New Effort to Increase Competition at the Grand Canyon; Is it Legal? Effective? Or Nothing More Than a Short-Sighted Prelude to Higher Prices and Further Starvation of Our National Parks?
Over the decades that Xanterra and its predecessors have held the contract at the South Rim of the Grand Canyon, it built up a Leasehold Surrender Interest of some $200 million which it would, of course, be entitled to collect from any new contractor that the Park Service might select when the contract is re-competed. Needless to say, the requirement to pay that sum is a substantial disincentive to any offeror choosing to bid on the contract and a real barrier to its making a profit if "lucky" enough to be selected for award.
In an effort to reduce that disincentive, several months ago, the Park Service put a small portion of Xanterra's contract work, i.e., its grocery, food service and general retail stores (and a portion of the LSI) in a separate request for proposals, on which it selected another firm, Delaware North.
Now the Park Service has announced another new approach intended to increase competition for Xanterra's remaining concessions work - one that has wide-spread implication and is of dubious legality. That is, in a decision straight from Director Jarvis, if an offeror other than Xanterra is awarded the contract for this work, the new contractor will not have to pay Xanterra a $200 million LSI - rather, it would only have to pay a "more manageable" $57 million dollars.
How? Why? The answer - the Park Service plans to borrow $100 million in franchise fee revenues that it has accumulated ($25 million from the Grand Canyon and $75 million from other national parks) to pay down Xanterra's LSI. At the same time, as a means of repaying this loan, NPS will raise the minimum franchise fee at the South Rim from 3.8 percent to 14 percent. NPS sees this not only as a way to increase competition but to generate a higher return to the government as well.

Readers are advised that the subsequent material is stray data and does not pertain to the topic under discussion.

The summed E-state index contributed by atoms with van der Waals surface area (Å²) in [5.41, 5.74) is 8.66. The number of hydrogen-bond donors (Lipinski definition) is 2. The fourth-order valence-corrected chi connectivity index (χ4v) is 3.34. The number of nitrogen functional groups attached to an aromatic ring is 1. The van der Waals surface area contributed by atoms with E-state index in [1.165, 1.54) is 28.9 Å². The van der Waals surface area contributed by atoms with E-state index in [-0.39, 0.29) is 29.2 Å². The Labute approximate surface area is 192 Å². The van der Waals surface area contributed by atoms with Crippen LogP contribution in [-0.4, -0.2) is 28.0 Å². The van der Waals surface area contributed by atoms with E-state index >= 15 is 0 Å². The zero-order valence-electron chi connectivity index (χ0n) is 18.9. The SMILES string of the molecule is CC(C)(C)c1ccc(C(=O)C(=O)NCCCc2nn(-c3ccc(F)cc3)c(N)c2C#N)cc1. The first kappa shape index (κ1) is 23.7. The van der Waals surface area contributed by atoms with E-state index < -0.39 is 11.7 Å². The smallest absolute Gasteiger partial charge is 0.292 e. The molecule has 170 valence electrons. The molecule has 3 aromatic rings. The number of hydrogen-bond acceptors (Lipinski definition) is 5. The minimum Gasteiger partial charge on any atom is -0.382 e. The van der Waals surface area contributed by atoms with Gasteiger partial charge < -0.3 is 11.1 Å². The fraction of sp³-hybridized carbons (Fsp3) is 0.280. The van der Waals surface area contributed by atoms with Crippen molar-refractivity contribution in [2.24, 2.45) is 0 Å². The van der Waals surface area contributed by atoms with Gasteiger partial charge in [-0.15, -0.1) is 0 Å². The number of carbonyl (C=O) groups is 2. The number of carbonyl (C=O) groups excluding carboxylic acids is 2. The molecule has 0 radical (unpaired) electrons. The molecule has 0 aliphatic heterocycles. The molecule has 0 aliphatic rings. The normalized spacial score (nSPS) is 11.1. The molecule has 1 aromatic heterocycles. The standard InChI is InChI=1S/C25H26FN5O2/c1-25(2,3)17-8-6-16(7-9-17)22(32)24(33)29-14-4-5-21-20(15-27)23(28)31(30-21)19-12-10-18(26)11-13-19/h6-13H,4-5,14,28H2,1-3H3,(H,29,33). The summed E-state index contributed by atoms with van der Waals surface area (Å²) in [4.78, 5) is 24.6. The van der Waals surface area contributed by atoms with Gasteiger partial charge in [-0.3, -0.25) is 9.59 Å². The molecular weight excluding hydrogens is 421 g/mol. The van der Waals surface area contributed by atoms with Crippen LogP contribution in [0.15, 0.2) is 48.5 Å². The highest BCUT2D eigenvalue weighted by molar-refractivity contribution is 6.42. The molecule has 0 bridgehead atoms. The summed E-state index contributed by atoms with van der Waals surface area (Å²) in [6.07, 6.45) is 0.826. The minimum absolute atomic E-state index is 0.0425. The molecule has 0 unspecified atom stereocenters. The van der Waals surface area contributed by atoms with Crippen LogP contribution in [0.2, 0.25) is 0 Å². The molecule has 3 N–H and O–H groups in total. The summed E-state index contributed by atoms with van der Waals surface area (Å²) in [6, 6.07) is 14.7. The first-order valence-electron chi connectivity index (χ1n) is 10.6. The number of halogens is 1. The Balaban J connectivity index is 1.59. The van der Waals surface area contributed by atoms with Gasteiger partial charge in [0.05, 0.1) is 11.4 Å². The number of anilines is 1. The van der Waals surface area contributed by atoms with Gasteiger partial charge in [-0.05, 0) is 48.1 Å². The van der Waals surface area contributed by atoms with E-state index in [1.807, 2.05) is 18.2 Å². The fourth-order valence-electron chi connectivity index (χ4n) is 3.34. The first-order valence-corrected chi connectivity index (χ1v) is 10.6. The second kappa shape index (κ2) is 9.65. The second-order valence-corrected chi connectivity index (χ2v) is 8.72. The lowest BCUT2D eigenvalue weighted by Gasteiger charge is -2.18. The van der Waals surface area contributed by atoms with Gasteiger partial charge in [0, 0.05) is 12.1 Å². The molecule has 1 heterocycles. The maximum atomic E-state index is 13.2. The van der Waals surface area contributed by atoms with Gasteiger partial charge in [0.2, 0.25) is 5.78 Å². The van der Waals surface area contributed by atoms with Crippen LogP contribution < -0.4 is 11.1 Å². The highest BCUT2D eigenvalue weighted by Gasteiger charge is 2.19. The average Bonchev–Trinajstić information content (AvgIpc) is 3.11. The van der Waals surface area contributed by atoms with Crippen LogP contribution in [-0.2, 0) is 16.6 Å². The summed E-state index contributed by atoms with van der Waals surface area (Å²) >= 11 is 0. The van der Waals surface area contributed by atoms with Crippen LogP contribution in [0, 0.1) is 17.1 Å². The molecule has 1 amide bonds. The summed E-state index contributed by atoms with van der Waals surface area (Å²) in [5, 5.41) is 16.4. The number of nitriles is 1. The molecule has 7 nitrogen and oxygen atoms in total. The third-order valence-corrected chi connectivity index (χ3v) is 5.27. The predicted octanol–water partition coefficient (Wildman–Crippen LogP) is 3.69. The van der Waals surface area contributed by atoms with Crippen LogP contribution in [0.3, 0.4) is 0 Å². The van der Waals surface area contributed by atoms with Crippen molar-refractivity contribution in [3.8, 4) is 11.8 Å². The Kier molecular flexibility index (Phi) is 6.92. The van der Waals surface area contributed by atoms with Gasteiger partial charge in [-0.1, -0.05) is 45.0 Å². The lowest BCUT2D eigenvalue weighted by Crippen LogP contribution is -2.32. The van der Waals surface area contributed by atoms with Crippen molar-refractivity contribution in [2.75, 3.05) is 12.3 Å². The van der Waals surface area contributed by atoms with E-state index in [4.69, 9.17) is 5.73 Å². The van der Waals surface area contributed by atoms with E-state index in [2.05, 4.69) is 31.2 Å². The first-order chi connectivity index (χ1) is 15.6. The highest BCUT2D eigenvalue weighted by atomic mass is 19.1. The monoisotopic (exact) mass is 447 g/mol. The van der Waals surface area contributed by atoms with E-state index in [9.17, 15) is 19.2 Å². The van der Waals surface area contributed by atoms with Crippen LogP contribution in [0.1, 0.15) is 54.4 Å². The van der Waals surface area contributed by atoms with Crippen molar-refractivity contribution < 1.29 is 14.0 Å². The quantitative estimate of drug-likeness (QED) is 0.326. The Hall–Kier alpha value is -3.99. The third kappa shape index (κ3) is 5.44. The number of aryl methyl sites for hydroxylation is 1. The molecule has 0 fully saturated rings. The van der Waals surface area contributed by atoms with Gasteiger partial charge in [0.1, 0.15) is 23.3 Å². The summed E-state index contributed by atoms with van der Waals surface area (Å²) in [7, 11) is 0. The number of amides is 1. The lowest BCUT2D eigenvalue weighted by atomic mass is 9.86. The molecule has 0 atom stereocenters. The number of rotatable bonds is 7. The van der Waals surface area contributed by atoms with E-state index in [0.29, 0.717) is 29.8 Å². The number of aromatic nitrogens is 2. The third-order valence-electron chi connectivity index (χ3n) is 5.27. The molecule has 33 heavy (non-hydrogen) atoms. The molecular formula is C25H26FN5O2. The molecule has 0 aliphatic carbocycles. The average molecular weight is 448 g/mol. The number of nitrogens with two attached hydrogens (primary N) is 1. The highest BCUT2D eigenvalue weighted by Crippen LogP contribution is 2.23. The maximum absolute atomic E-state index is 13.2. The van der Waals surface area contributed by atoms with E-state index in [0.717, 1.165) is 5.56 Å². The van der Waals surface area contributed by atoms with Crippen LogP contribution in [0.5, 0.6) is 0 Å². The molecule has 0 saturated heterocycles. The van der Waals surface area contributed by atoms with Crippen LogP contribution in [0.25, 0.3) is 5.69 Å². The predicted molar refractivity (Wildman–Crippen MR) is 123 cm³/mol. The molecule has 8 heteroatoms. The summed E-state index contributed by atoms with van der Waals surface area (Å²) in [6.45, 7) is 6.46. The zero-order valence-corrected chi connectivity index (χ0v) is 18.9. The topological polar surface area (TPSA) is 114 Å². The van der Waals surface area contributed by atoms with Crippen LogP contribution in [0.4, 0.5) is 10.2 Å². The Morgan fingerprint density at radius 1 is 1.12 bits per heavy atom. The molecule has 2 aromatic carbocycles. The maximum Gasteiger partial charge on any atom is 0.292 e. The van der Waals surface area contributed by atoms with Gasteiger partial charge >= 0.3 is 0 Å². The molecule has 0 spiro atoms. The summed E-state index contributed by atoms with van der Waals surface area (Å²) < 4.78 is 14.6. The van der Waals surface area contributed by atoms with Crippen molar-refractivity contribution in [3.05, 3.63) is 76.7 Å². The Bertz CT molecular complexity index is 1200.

The purported authority to do all this is Public Law No. 111-88, the FY 2009 Interior Appropriation Act. However, both the continuing viability of that authority and whether all of these funds are still available for expenditure by NPS are two very significant questions.
Moreover, the likelihood of a higher return to the government is fairly remote because the funds borrowed from the parks' accounts will have to be repaid out of the increased franchise fees on the new contract - thus, substantially reducing the net return to the government. The scheme also raises a number of additional questions including:
- What impact will shifting $100 million have on the already cash-starved parks that will be "lending" that sum to this effort?
- Since the minimum franchise fee at the South Rim is going to being quadrupled (and profit potential reduced accordingly):
- will competition really be enhanced?
- can any contractor, even Xanterra, make a profit on the contract without a correspondingly substantial increase in prices at the South Rim? (This is even more the case for a contractor that would also have to pay a $57 million LSI).
- if only Xanterra bids, or is awarded the contract, what end will have been served except to squeeze or eliminate its profit or force either or both a reduction in the stated "minimum" franchise fee or an increase in prices?
Legality aside, the scheme seems more like a shell game or just the movement of money from one pocket to the other, rather than a real solution to NPS' problem. While paying down Xanterra's $200 million LSI is perhaps the way that competition at the South Rim can be increased, making the South Rim concessions contract the means of financing that pay-down is highly anti-competitive. Consequently, if creating a level playing field on which competition can be maximized on the South Rim, without bankrupting any other park(s), is truly what the government desires, then it behooves the agency to do one or both of the following: (1) split the remaining work covered by Xanterra's existing contract into a number of smaller, "digestible" concessions opportunities and/or (2) convince Congress to appropriate sufficient funds to buy down Xanterra's LSI.
Only by reducing any new company's LSI burden and setting the minimum franchise fee at a level where a company can make a reasonable profit, will competition be possible.